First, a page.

# Vector Calculus: Index Notation

## Homework Statement

[PLAIN]http://img585.imageshack.us/img585/526/indexnotation.jpg [Broken]

## The Attempt at a Solution

How do I proceed?

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Hurkyl
Staff Emeritus
Gold Member
Using index notation sounds like a good place to start....

Using index notation sounds like a good place to start....
Which notation? I know the Kronecker Delta and Levi-Civita symbols...

This is the first time I've done anything with index notation and I don't really 'get' it at the moment.

For the first one this seems to be what I've been told so where do I go from here? Because there are repeated 'j' indices does this imply a summation?

$\nabla \cdot \mathbf{r} = \partial _j r_j$

So does this equal $\sum_{j=1}^3\partial _j r_j$

and does $\partial _1 r_1 = \partial _2 r_2 = \partial _3 r_3 = 1$ ?

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dextercioby
Homework Helper
I would say that r has the components $x,y,z$ or $x_i$. So the divergence of r is the <scalar product> between the del operator and the r.

So $$\mbox{Div} {}\mathbf{r} = (\mathbf{e}_i \partial_i)\cdot (x_j \mathbf{e}_j)$$

So complete the calculation.

Along the same lines you'll solve the 2nd point as well.

I would say that r has the components $x,y,z$ or $x_i$. So the divergence of r is the <scalar product> between the del operator and the r.

So $$\mbox{Div} {}\mathbf{r} = (\mathbf{e}_i \partial_i)\cdot (x_j \mathbf{e}_j)$$

So complete the calculation.

Along the same lines you'll solve the 2nd point as well.
So how do I evaluate $(\mathbf{e}_i \partial_i)\cdot (x_j \mathbf{e}_j)$ ?

Is it just $\mathbf{e}_1 \partial_1 x_1\mathbf{e}_1 + \mathbf{e}_2 \partial_2 x_2\mathbf{e}_2 + \mathbf{e}_3 \partial_3 x_3\mathbf{e}_3$ (this doesn't look right at all)

hunt_mat
Homework Helper
To start:
$$\mathbf{r}=x^{i}\mathbf{e}_{i}$$
and div is:
$$\nabla\cdot =\partial_{i}(e_{i}\cdot )$$
so:
$$\nabla\cdot\mathbf{r}=\sum_{i=1}^{3}\partial_{i}(\mathbf{e}_{i}\cdot (x^{i}\mathbf{e}_{i}))=...$$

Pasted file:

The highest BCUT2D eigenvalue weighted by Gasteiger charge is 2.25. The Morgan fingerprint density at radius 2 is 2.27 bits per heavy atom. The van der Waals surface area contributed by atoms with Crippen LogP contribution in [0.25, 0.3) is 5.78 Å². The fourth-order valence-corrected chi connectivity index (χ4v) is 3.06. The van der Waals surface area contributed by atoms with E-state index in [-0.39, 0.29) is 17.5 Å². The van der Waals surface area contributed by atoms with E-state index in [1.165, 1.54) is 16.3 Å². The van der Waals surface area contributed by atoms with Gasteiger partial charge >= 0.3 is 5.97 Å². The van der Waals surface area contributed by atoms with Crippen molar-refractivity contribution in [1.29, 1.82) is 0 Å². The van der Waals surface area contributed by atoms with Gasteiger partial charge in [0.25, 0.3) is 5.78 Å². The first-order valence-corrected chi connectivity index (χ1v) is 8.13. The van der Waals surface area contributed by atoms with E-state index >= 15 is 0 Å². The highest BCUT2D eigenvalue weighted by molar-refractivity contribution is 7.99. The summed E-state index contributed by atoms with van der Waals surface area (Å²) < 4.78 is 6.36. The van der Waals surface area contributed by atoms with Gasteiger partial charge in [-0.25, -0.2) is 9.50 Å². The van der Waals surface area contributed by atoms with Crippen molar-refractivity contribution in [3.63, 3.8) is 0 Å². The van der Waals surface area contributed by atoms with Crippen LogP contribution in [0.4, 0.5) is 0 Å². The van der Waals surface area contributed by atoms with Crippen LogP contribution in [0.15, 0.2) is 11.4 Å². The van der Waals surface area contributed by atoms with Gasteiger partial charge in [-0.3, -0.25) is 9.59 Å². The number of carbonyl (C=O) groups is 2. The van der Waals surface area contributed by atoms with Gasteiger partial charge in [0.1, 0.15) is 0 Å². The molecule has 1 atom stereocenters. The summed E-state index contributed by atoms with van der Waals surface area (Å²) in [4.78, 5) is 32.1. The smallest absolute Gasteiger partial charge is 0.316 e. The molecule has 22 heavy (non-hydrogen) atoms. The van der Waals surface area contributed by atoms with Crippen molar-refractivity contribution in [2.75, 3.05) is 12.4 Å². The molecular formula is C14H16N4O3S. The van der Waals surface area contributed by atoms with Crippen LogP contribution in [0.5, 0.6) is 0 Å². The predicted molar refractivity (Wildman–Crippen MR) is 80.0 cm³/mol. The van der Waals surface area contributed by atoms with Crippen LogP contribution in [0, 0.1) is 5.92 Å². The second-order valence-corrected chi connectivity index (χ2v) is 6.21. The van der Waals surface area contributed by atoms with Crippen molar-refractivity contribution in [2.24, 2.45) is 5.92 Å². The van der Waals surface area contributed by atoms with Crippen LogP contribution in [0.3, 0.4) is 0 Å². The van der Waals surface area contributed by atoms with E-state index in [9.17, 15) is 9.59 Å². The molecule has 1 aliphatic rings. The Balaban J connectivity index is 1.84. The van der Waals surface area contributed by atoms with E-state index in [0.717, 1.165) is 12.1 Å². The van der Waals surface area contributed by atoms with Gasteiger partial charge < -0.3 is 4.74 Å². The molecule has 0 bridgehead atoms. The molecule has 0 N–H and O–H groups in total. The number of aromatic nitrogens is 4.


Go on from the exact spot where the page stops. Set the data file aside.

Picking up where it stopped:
To start:
$$\mathbf{r}=x^{i}\mathbf{e}_{i}$$
and div is:
$$\nabla\cdot =\partial_{i}(e_{i}\cdot )$$
so:
$$\nabla\cdot\mathbf{r}=\sum_{i=1}^{3}\partial_{i}(\mathbf{e}_{i}\cdot (x^{i}\mathbf{e}_{i}))=...$$
Where are these $\mathbf{e}$ vectors coming from? In all my solutions to these questions on index notation I never see an $\mathbf{e}$ appearing.

A similar question to the first one is Show $\nabla (\mathbf{a} \cdot \mathbf{r} ) = \mathbf{a}\;,\;\mathbf{a}\in\mathbb{R}^3$

and the solution is $\partial_j a_k x_k = a_k \partial_j x_k = a_k \delta_{jk} = a_j$

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dextercioby
Homework Helper
So how do I evaluate $(\mathbf{e}_i \partial_i)\cdot (x_j \mathbf{e}_j)$ ?

Is it just $\mathbf{e}_1 \partial_1 x_1\mathbf{e}_1 + \mathbf{e}_2 \partial_2 x_2\mathbf{e}_2 + \mathbf{e}_3 \partial_3 x_3\mathbf{e}_3$ (this doesn't look right at all)
It's correct, because $\mathbf{e}_i \cdot \mathbf{e}_j = \delta_{ij}$, so you get what you wrote. But of course $\partial_1 x_1 =1$ and as well for the other 2 components. So it's not difficult to reach the desired conclusion.

EDIT: The bolded e's are the unit vectors along the coordinate axes. in R^3 they are usually denoted i,j,k and have modulus = to 1.

hunt_mat
Homework Helper
Where are these $\mathbf{e}$ vectors coming from? In all my solutions to these questions on index notation I never see an $\mathbf{e}$ appearing.

A similar question to the first one is Show $\nabla (\mathbf{a} \cdot \mathbf{r} ) = \mathbf{a}\;,\;\mathbf{a}\in\mathbb{R}^3$

and the solution is $\partial_j a_k x_k = a_k \partial_j x_k = a_k \delta_{jk} = a_j$
The $$\mathbf{e}_{i}$$ vectors are the basis vectors of three space, so $$\mathbf{e}_{1}=\mathbf{i},\mathbf{e}_{2}=\mathbf{j},\mathbf{e}_{3}=\mathbf{k}$$

hunt_mat
Homework Helper
Oh and also: $$x^{1}=x,x^{2}=y,x^{3}=z$$

OK so how do I write the 2nd one in terms of the Levi-Civita symbol?

Is it $\varepsilon_{jmn} \partial_m \varepsilon_{nkl} a_k x_l$ ?

If this is right it goes to $a_k ( \delta_{jk} \delta_{ml} - \delta_{jl} \delta_{mk}) \delta_{ml}$

fzero
Homework Helper
Gold Member
OK so how do I write the 2nd one in terms of the Levi-Civita symbol?

Is it $\varepsilon_{jmn} \partial_m \varepsilon_{nkl} a_k x_l$ ?
It's less confusing if you use parentheses to keep track of what the derivative acts on:

$\varepsilon_{jmn} \partial_m (\varepsilon_{nkl} a_k x_l)$

If this is right it goes to $a_k ( \delta_{jk} \delta_{ml} - \delta_{jl} \delta_{mk}) \delta_{ml}$
This is true as long as $$a_k$$ are constants, which is probably intended. Now you should try to compute $$\delta_{ml} \delta_{ml}$$.

It's less confusing if you use parentheses to keep track of what the derivative acts on:

$\varepsilon_{jmn} \partial_m (\varepsilon_{nkl} a_k x_l)$

This is true as long as $$a_k$$ are constants, which is probably intended. Now you should try to compute $$\delta_{ml} \delta_{ml}$$.
Is this all OK?:

$[\nabla \times (\mathbf{a} \times \mathbf{r})]_j = \varepsilon_{jkl} \partial_k (\mathbf{a} \times \mathbf{r})_l = \varepsilon_{jkl} \partial_k (\varepsilon_{lmn} a_m x_n) = a_m \varepsilon_{jkl} \varepsilon_{lmn} \partial_k x_n$ (since the $a_m$ are constant and so the derivative doesn't act on them)

$= a_m \varepsilon_{jkl} \varepsilon_{lmn} \delta_{kn} = a_m \varepsilon_{jkl} \varepsilon_{lmk} = a_m (\delta_{jm} \delta_{kk} - \delta_{jk} \delta_{km} ) = a_m (3\delta_{jm} - \delta_{jk} \delta_{km} ) = a_m (3\delta_{jm} - \delta_{jm} ) = 2a_m \delta_{jm} = 2a_j = 2\mathbf{a}$

dextercioby